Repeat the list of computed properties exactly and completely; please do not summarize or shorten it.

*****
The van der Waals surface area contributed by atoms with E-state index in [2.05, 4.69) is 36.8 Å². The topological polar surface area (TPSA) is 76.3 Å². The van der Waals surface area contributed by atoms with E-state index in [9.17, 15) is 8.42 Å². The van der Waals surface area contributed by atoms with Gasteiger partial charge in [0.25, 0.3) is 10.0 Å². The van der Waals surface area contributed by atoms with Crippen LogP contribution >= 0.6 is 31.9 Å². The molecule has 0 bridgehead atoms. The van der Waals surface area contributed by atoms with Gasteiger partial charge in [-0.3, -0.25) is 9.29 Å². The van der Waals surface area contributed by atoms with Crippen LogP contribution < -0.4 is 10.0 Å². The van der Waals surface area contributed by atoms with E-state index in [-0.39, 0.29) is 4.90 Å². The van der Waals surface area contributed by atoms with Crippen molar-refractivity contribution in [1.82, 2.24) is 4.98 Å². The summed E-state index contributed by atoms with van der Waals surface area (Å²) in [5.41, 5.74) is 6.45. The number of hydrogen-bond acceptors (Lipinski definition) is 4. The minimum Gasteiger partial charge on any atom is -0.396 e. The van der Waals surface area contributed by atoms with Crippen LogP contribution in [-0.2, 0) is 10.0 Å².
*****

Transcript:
The van der Waals surface area contributed by atoms with E-state index in [2.05, 4.69) is 36.8 Å². The topological polar surface area (TPSA) is 76.3 Å². The van der Waals surface area contributed by atoms with E-state index in [9.17, 15) is 8.42 Å². The van der Waals surface area contributed by atoms with Gasteiger partial charge in [0.25, 0.3) is 10.0 Å². The van der Waals surface area contributed by atoms with Crippen LogP contribution >= 0.6 is 31.9 Å². The molecule has 0 bridgehead atoms. The van der Waals surface area contributed by atoms with Gasteiger partial charge in [-0.3, -0.25) is 9.29 Å². The van der Waals surface area contributed by atoms with Crippen LogP contribution < -0.4 is 10.0 Å². The van der Waals surface area contributed by atoms with E-state index in [-0.39, 0.29) is 4.90 Å². The van der Waals surface area contributed by atoms with Crippen molar-refractivity contribution in [1.82, 2.24) is 4.98 Å². The summed E-state index contributed by atoms with van der Waals surface area (Å²) in [5.41, 5.74) is 6.45. The number of hydrogen-bond acceptors (Lipinski definition) is 4. The minimum Gasteiger partial charge on any atom is -0.396 e. The van der Waals surface area contributed by atoms with Crippen LogP contribution in [-0.2, 0) is 10.0 Å².